Nervosa’s Mia Wallace: 5 Things Every Woman In Metal Has to Fight For

Photo by Barbara Ciravegna

To understand Nervosa‘s struggle, one only has to listen to their music. Since 2012, the Brazilian band have made the kind of acid-burn thrash which instantly culls a fanbase of fairweather listeners and retro trendseekers, leaving only those here for ruthless madness. But while previous albums have paved the way for the band’s steady rise, this year’s Perpetual Chaos — featuring a revitalized line-up of founding guitarist Prika Amaral alongside new members Diva Satanica on vocals, Mia Wallace on bass and Eleni Nota on drums — takes things to a new level. Lean, determined, and hostile from the first chord on, the album makes clear that this band aren’t interested in making music for everyone.

This far into their career, and with such a savage album in the chamber, one could say that Nervosa being an all-female act is incidental. But the band don’t see it that way — for them, the struggles of being women in today’s world, and especially in the metal scene, are much of what inspires their sonic wrath. So in preparation for Chaos to be released on the world, bassist Mia Wallace took a moment to talk to us about the things that women still have to fight for in metal, and obstacles which women around the world must continue to overcome. Here are the harsh truths she laid out for us…

To live free from violence and discrimination

“Every woman, including musicians, has the right to be treated in the same way as a man, without being constantly blackmailed and attacked for their gender. Violence can also exist in a mental/psychologic way. In the music industry, it’s really common to find men who screw you over by faking that they want to help you in your career, but are only interested in taking advantage of you in abusive ways. In my case, I also experienced a powerful woman who screwed me over in order to help the powerful musician she was working for. It was really sad.”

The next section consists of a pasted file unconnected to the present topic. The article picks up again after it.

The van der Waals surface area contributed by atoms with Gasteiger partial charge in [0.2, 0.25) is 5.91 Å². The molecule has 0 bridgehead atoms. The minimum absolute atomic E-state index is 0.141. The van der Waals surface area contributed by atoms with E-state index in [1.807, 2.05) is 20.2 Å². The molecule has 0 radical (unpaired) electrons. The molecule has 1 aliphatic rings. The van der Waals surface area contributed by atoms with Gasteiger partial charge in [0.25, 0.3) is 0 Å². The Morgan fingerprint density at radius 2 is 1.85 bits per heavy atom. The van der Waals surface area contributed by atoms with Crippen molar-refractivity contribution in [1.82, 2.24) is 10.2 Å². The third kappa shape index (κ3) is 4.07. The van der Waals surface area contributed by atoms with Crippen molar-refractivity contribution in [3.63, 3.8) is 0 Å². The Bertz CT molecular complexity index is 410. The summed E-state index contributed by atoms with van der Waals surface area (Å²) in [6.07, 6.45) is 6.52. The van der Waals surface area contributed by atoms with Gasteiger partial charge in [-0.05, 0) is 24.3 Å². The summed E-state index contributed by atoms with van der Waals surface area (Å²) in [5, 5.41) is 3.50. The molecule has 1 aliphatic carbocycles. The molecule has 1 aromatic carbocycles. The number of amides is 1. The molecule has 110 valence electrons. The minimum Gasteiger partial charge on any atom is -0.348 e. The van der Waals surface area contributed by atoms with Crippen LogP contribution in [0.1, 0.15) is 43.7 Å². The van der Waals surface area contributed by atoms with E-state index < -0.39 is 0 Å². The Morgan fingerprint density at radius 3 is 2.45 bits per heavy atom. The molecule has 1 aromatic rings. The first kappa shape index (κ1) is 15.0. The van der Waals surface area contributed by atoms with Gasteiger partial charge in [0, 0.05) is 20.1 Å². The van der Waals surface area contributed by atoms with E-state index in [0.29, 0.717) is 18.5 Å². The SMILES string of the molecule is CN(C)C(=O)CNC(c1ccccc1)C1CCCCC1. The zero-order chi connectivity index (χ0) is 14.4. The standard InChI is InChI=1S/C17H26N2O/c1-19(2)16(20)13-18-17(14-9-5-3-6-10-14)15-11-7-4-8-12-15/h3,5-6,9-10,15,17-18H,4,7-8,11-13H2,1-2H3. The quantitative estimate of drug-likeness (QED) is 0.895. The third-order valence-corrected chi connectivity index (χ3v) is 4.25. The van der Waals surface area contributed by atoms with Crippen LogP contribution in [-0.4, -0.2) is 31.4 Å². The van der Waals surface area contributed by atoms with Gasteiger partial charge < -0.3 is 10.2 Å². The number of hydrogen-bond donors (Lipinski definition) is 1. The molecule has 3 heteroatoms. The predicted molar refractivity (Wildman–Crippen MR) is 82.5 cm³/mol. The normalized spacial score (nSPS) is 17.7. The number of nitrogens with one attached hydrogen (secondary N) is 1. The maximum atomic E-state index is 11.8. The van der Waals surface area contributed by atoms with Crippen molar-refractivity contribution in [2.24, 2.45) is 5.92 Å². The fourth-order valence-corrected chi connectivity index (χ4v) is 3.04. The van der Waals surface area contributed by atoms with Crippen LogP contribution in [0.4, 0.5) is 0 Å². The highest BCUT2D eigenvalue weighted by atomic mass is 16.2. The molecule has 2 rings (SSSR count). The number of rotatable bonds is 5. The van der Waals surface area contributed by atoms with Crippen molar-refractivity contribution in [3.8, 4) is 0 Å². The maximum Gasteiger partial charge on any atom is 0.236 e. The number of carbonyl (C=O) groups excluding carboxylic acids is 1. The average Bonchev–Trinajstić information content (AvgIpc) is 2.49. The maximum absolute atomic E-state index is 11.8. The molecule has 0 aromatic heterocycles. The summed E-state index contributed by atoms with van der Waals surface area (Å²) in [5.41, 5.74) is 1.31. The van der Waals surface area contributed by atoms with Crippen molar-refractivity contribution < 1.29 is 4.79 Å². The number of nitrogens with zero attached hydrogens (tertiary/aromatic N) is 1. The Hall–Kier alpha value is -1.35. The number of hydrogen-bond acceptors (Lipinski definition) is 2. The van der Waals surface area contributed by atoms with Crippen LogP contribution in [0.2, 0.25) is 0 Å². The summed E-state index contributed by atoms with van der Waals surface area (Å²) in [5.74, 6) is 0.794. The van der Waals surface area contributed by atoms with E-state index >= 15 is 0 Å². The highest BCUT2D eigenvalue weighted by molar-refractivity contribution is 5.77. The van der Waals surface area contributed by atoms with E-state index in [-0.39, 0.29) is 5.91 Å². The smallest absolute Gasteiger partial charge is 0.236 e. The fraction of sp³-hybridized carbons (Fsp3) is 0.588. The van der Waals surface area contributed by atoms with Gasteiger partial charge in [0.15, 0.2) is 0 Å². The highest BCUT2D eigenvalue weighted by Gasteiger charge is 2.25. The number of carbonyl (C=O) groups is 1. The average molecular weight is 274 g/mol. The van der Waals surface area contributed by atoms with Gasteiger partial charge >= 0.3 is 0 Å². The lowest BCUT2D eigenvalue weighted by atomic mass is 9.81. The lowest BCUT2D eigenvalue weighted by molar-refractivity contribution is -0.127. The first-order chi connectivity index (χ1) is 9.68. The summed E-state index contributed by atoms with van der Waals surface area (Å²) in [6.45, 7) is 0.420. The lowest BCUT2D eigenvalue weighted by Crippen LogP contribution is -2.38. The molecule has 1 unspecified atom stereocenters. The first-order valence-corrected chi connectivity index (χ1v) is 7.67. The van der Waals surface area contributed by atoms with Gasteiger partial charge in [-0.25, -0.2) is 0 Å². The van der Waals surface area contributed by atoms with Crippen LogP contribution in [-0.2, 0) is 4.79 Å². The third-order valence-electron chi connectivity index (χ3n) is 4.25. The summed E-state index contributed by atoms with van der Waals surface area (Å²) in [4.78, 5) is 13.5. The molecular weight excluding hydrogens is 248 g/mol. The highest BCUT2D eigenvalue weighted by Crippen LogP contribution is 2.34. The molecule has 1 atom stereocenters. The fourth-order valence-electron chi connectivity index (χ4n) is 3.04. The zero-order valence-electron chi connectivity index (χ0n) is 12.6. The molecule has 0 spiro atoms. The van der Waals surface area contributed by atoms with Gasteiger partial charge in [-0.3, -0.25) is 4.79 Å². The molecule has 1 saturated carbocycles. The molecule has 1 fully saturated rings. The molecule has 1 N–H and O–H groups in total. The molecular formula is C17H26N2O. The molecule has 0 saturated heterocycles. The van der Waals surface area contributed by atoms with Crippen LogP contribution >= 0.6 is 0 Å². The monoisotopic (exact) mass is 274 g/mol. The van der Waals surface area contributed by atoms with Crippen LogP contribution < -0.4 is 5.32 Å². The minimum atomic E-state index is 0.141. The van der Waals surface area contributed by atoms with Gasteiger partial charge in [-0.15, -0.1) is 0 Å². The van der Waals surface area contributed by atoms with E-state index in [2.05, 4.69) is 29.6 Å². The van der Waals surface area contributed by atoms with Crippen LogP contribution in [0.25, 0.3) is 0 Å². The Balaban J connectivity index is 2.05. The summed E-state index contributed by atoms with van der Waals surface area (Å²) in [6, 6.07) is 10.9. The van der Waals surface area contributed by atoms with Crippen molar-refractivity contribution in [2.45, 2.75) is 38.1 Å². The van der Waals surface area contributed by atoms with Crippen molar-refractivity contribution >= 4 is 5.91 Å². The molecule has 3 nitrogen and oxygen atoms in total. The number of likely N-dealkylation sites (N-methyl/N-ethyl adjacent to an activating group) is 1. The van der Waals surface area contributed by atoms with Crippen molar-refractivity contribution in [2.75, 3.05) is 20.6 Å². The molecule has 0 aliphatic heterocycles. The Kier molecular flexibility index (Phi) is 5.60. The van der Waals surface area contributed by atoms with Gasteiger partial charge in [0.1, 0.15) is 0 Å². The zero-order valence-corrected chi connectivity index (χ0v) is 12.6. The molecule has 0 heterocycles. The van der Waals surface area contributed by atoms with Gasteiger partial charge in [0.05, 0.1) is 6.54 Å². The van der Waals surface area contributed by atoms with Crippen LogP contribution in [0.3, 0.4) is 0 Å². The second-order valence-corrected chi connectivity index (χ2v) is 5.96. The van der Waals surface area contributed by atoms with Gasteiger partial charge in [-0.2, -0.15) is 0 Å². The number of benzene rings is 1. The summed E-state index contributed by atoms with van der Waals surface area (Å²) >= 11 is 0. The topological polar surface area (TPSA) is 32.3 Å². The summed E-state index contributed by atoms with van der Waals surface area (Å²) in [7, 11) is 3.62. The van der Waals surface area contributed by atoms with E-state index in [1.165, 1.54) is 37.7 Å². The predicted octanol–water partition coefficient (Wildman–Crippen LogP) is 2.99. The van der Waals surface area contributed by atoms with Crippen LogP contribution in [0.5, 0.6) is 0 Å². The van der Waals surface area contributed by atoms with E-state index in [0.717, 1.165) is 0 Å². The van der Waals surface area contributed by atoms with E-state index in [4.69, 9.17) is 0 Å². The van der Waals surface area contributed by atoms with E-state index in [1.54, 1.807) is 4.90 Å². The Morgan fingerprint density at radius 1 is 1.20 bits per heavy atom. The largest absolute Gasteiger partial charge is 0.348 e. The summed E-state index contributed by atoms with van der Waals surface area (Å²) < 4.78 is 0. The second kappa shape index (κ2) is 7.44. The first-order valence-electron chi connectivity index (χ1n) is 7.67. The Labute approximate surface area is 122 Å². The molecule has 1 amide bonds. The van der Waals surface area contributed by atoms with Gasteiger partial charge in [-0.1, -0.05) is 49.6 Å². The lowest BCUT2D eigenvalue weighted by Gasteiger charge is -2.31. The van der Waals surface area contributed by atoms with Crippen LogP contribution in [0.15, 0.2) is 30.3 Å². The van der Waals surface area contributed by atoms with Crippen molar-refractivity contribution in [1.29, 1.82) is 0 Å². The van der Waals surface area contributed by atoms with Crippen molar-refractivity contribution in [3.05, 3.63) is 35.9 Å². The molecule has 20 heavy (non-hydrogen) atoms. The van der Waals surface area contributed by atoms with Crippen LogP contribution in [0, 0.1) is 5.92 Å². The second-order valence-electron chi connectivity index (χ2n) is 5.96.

To enjoy the highest attainable standard of physical and mental health

“This includes not being abused mentally and physically by powerful men in order to keep your career stable, or to build a career. This happens many times to women in the music business, and most of the time when a woman reacts to this treatment, she loses her career or she is labeled a slut or whore by the ones to whom she said ‘No.’ Due to the power most of these men have in the music industry, a woman’s career can often collapse under constant media attacks.”

To be able to make decisions about their own body.

“Every woman should be free to use her own body as she wants (including dressing as she wants) without being worried about getting tagged as slut or similar.”

To earn an equal wage and treatment as men.

“In the music industry, respect is something still automatically given to men. It’s very uncommon to see a woman being recognized with respect for her musical career. What people usually don’t think about is that for a woman, gaining respect from other male musicians means that you’ve been through hell without giving up. Every effort has put in double or triple [the amount of effort men put in], because there is always this ghost of people wondering if that woman is only a musician because she did something like sell her body.”

To live without fear of gender-based violence.

“Violence is everywhere, but women have the right to fear only what men fear. We should not be afraid of violence because we can be victim of harassment, rape or blackmail due to our gender.”

Nervosa’s Perpetual Chaos drops January 22nd from Napalm Records, and is available for preorder.

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Words by Chris Krovatin